pineal gland The pineal gland, conarium, or epiphysis cerebri, is a small endocrine gland Endocrine glands are ductless glands of the endocrine system The endocrine system is a messenger system comprising feedback loops of the hormones released by inte ...

pineal gland
,
thymus gland The thymus is a specialized primary lymphoid organ of the immune system The immune system is a network of biological processes that protects an organism In biology, an organism (from Ancient Greek, Greek: ὀργανισμός, ''or ...
, pituitary gland, thyroid gland, and the two adrenal glands are all endocrine glands.


Exocrine glands

Exocrine glands secrete their products through a Duct (anatomy), duct onto an outer or inner surface of the body, such as the skin or the human gastrointestinal tract, gastrointestinal tract. Secretion is directly onto the apical membrane, apical surface. The glands in this group can be divided into three groups: * Apocrine glands – a portion of the secreting cell (biology), cell's body is lost during secretion. 'Apocrine glands' is often used to refer to the sweating, apocrine sweat glands, however it is thought that apocrine sweat glands may not be true apocrine glands as they may not use the apocrine method of secretion, e.g. mammary gland, sweat gland of arm pit, pubic region, skin around anus, lips and nipples. * Holocrine glands – the entire cell disintegrates to secrete its substances, e.g. sebaceous glands: meibomian gland, meibomian and Gland of Zeis, zeis glands. * Merocrine glands – cells secrete their substances by exocytosis, e.g. mucous and serous glands; also called "eccrine", e.g. max sweat gland of humans, goblet cells, salivary gland, tear gland and intestinal glands. The type of secretory product of exocrine glands may also be one of three categories: * Serous glands secrete a watery, often protein-rich, fluid-like product, e.g. sweat glands. * mucus, Mucous glands secrete a viscous product, rich in carbohydrates (such as glycoproteins), e.g. goblet cells. * Sebaceous glands secrete a lipid product. These glands are also known as oil glands, e.g. Fordyce spots and meibomian glands.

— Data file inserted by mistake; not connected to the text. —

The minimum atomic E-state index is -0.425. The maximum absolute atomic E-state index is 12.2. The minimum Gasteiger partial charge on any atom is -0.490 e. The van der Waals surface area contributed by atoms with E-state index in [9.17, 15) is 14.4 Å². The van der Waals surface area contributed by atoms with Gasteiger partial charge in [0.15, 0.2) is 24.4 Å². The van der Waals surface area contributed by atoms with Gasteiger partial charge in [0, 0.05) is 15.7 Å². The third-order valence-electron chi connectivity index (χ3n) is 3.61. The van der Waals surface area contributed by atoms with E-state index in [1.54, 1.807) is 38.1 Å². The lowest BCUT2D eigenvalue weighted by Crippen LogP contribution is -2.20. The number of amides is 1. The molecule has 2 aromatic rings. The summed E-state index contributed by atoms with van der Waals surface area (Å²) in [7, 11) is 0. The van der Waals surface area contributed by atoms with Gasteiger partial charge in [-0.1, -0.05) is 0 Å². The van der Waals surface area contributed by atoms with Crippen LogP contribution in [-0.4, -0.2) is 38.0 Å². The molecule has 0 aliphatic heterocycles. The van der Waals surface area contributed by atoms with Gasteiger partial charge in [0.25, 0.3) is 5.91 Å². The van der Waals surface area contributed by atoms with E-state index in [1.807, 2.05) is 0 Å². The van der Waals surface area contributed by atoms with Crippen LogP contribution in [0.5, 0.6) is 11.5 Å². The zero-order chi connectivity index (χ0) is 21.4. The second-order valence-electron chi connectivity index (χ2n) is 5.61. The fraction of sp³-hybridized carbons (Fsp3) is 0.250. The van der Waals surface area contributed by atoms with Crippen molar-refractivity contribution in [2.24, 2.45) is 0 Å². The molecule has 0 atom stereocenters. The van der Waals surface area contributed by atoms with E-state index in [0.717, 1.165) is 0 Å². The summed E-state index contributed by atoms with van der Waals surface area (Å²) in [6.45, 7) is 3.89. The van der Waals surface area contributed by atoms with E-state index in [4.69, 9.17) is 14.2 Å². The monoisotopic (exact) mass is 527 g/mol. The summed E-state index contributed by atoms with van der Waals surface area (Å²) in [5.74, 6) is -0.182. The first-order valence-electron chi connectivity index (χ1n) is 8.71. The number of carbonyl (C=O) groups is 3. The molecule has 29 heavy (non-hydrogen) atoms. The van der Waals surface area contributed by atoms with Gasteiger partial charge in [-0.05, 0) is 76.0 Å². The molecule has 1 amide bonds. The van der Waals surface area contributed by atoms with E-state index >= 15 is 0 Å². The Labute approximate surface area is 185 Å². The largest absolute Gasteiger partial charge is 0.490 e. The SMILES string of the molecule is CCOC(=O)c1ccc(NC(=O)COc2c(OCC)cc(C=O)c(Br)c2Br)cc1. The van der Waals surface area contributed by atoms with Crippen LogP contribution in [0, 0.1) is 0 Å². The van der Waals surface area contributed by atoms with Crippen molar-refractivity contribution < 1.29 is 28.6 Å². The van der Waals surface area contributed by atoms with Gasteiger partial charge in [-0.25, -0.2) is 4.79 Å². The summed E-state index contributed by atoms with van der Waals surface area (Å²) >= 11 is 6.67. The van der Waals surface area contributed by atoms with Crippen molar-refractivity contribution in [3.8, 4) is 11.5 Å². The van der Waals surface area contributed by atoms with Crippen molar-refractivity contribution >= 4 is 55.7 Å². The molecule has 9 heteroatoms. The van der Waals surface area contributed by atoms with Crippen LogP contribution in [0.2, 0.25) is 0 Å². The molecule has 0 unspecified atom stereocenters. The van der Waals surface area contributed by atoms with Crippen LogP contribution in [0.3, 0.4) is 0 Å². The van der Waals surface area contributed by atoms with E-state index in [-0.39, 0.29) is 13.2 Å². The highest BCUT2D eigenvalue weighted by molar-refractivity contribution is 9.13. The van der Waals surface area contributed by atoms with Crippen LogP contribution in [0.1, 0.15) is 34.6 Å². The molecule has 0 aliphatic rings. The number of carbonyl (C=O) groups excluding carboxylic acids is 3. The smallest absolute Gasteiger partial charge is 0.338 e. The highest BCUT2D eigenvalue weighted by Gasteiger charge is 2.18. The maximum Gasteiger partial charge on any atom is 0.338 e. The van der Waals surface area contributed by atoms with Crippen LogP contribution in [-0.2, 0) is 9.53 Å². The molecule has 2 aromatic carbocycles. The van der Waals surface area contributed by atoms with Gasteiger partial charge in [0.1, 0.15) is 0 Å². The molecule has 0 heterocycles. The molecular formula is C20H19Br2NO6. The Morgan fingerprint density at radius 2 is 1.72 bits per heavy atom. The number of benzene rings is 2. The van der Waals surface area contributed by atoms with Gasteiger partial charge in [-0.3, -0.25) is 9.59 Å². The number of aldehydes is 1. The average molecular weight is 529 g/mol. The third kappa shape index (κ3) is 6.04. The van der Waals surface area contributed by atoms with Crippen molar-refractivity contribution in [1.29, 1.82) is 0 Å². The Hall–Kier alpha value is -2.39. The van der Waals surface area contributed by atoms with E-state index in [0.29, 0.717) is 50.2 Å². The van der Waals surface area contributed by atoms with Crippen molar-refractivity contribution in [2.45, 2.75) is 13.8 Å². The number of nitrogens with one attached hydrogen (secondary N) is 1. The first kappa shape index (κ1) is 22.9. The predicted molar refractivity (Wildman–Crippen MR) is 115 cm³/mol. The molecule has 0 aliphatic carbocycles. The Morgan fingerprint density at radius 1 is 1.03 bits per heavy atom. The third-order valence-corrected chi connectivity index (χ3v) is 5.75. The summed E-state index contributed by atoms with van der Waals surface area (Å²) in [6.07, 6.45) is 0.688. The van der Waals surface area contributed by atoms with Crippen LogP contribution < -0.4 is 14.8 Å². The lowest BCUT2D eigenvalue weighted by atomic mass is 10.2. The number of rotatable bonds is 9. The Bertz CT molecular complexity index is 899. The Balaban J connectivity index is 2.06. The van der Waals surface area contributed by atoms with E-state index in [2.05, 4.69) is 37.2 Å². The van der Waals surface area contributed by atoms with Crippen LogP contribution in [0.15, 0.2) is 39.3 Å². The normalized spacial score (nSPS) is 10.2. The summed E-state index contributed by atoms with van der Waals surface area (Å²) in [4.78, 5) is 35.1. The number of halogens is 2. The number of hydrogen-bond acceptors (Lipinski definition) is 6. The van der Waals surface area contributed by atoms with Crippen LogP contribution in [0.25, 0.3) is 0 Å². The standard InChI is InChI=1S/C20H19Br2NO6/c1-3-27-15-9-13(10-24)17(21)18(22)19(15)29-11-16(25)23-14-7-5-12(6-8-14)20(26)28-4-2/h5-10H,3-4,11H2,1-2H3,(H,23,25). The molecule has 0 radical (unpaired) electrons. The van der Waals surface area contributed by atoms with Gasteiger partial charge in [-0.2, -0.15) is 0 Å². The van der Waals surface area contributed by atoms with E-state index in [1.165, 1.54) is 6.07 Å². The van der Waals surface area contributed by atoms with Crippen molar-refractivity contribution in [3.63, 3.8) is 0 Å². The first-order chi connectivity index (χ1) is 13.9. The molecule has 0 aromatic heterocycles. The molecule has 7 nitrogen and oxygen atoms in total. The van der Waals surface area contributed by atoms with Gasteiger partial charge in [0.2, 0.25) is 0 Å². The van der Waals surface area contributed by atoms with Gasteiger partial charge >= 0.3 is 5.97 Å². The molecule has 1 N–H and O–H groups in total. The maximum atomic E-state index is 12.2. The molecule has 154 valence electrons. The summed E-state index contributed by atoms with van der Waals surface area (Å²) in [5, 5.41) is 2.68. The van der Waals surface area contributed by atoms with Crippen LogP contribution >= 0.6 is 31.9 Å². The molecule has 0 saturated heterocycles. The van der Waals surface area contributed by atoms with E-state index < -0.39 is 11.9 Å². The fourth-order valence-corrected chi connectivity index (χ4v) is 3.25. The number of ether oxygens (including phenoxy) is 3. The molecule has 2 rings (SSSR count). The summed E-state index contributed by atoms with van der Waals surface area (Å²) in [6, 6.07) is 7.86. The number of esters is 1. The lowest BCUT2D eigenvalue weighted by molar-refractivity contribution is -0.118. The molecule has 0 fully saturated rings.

Clinical significance

Adenosis is any disease of a gland. The diseased gland has abnormal formation or development of epithelium, glandular tissue which is sometimes neoplasm, tumorous.


Additional images


References


External links